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News: Repatriation of Antiquities
Photograph of the St George icon by Andreas Stylianos.
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by Archaeology Newsroom

Repatriation of 19th century icon of Saint George to Cyprus

Stolen from a church in Kerynia

A 19th century icon of St George, stolen from the church of St George of Karavas in occupied Kerynia, was found in the possession of a collector in Switzerland and repatriated to Cyprus.

The icon depicts Saint George, the dragon slayer, surrounded by 16 rectangular scenes, 10 of which show his martyrdom and 6 of them his miracles.

The icon was a gift from the abbot Meletios of the Acheiropoietos Monastery. The donor is shown kneeling behind the saint. The icon (measuring 107x73cm) was painted in 1829 by Chrysanthos Syngelos, icon painter of the Aghios Herakleidios Monastery at Politiko, south of Nicosia.

Legal procedures for the icon’s confiscation began after a complaint made by the Church of Cyprus, while decisive in its return was the collaboration between the following institutions: the Church, the Ministry for Justice, the Police, the Embassy of the Republic of Cyprus in Rome which also provides consular services in Switzerland, as well as the Swiss authorities.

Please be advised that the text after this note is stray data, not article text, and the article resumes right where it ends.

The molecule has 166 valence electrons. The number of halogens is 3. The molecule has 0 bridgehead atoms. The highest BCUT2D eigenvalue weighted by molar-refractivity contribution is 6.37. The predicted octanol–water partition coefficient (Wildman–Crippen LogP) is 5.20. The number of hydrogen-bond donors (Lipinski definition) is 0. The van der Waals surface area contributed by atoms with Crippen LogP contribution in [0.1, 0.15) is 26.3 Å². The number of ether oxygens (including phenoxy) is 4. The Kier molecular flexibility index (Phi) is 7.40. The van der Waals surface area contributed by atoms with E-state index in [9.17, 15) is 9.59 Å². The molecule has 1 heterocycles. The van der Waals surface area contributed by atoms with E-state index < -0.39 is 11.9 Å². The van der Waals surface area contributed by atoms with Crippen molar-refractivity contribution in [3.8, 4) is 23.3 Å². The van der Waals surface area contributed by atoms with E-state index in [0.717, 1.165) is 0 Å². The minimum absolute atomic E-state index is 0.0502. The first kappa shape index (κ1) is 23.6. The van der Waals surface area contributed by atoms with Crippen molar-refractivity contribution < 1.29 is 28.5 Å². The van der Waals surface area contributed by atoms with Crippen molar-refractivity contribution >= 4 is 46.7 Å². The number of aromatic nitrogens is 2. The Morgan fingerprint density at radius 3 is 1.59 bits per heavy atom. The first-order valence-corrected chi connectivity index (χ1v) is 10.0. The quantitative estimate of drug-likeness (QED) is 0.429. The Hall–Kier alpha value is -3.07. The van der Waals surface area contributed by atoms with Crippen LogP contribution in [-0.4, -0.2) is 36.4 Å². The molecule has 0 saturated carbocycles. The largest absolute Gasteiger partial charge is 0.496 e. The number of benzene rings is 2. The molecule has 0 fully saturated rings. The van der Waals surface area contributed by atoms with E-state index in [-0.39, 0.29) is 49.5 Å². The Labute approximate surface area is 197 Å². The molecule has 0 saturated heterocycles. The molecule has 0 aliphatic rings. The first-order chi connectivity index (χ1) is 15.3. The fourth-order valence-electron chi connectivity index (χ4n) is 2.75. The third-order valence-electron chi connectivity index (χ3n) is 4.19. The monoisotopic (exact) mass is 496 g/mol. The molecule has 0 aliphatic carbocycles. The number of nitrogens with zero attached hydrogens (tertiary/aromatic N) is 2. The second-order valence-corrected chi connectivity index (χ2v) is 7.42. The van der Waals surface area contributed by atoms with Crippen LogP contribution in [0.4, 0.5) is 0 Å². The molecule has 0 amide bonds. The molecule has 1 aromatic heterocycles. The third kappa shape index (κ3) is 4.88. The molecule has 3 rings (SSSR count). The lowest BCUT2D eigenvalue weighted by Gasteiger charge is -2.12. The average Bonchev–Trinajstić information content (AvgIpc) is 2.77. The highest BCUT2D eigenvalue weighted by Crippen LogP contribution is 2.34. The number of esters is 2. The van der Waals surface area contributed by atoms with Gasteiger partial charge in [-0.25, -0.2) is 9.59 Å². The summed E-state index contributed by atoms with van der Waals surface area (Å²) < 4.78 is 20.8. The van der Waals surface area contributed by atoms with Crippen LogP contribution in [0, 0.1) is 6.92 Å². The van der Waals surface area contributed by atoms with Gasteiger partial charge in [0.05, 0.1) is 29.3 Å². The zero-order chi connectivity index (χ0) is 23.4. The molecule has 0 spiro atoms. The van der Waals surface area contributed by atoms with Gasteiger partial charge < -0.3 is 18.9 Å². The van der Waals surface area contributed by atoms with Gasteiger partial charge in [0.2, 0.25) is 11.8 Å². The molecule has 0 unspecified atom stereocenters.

In August 2017, Bishop of Naples, Porphyrios, representative of the Church of Cyprus in the EU, sent a letter to the head of the Cypriot police, informing him that the stolen icon was to be auctioned on September 22 at Gallerie Koller in Zurich. A request was fast tracked through Interpol to withdraw the icon from the auction.

At the same time, the Cypriot authorities invoked the 2013 Cyprus-Switzerland agreement on the import and repatriation of cultural goods, as well as relevant international treaties.

Given the urgency of the case to prevent the auction, the Cyprus Ambassador to Rome, Tasos Tzionis, also accredited to Switzerland, was in close contact with the Swiss Ministry of Culture.

The Swiss authorities asked the Cypriot side for information.

To this end, a detailed report was prepared, proving the icon’s Cypriot origin and its protection under the Law regarding Antiquities.

The Swiss Prosecutor’s office undertook to investigate whether it was a product of theft and to identify the icon’s origin beyond any doubt. When informed it had been stolen, the owner of the confiscated icon voluntarily agreed to hand it over to the Cypriot authorities.

The book Karavas (1969), by Andreas Stylianos and Kalliopi Charmanda, which contains a relevant photograph, played an important part in documenting the icon’s origin so as to make its repatriation possible.

NOTES
1. Translated from the original Greek text into English by Archaeology Newsroom